“I don’t get this piece of 20th century music”

December 09,2018

I sent my friend Roy a recording I made ages ago with the Polish violinist Hanna Lachert.   Among other things it contained the three “Myths” Karol Szymanowski*.  Part of his response was:  “What’s the structure of these pieces?  They seemed episodic, and I did not recognize the music as being in any traditional form.”

I responded:

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Ear Training, an introduction: the what, the why, the how

December 04,2018

#1 Why do ear training?

Ask a student or performer if they listen as they play, and the answer which they give, without much pause to think, is generally “yes”.  Yet the ability to hear clearly while playing, and to understand what one is hearing, is the principal things that sets a good player apart from others.  The good player does not only have a good technique, but they have as strong an ability to listen completely and objectively to the sounds they are making.  In the hands of a master, technical matters are brought under the control of the ear.

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Sight Reading: Isolating Variables

November 28,2018

In learning a new piece, the rate of progress is a function of a combination of variables.  Two of these, which are closely integrated, are level of ability to read the note symbols in the score, and the level of ability to translate what’s read in the score to the fingers in the hands.  If these two are not on par with each other, then the entire process of learning a new piece is thrown out balance.   Both  the student and the teacher may not be conscious of the exact source of the difficulties observed in the student’s progress on the piece.   Incidentally, it is probably doubtful if there are man pianists are equally adept at the visual comprehension of the score and the tactile realization of what they are comprehending.   I’d like to talk a bit about the latter part: translating the score into physical actions.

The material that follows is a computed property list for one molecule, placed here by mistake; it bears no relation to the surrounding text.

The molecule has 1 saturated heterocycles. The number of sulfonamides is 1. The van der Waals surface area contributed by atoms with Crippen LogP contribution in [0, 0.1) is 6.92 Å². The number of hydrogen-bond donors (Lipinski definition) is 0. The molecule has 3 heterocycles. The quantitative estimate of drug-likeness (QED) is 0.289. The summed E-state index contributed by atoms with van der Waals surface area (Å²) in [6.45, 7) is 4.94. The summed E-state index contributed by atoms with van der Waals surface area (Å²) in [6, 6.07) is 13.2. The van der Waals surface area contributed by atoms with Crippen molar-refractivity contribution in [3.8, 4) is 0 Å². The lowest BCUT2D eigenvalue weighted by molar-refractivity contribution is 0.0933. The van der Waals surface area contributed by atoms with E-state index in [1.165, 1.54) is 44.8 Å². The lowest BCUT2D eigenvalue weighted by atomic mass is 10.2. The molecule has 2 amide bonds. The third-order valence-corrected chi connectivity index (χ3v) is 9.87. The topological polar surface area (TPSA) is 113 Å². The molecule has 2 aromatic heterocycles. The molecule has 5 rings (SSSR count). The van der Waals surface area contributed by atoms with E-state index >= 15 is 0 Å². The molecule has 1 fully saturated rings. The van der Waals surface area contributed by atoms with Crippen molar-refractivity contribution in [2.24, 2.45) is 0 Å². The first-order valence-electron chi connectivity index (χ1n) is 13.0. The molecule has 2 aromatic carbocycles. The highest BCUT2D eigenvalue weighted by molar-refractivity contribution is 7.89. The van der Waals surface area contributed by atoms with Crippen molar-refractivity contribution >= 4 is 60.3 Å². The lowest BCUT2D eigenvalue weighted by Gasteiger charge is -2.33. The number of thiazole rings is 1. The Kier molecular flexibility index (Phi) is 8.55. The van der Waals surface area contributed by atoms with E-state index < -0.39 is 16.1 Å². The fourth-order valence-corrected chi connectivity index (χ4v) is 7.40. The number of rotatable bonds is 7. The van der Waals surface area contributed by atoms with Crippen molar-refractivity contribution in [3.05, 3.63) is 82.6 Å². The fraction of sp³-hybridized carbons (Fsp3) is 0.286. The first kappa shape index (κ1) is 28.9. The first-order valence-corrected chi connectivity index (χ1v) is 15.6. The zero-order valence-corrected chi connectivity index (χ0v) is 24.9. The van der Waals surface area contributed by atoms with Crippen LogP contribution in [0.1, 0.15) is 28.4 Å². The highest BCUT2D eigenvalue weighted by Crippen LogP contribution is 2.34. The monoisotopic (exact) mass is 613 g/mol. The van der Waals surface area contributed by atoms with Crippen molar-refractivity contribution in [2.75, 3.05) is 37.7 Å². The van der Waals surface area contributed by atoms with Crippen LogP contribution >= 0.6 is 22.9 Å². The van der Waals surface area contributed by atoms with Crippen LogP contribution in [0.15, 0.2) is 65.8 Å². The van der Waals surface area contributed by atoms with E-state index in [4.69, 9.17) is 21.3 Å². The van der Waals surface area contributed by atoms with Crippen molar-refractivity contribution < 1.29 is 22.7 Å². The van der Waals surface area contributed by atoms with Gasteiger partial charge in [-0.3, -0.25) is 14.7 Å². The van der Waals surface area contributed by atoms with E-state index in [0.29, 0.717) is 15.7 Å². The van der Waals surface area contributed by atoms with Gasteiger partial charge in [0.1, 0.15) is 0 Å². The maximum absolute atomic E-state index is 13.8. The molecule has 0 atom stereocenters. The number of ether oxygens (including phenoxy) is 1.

Here is an exercise that evaluates, as well as isolates, the student’s tactile responses to the keyboard versus visual placement of the hands.  It is based on how strongly developed a topological sense of the keyboard resides in the student’s imagination.  We want the hands to find the notes on the keyboard as quickly as the eye recognizes them in the score.

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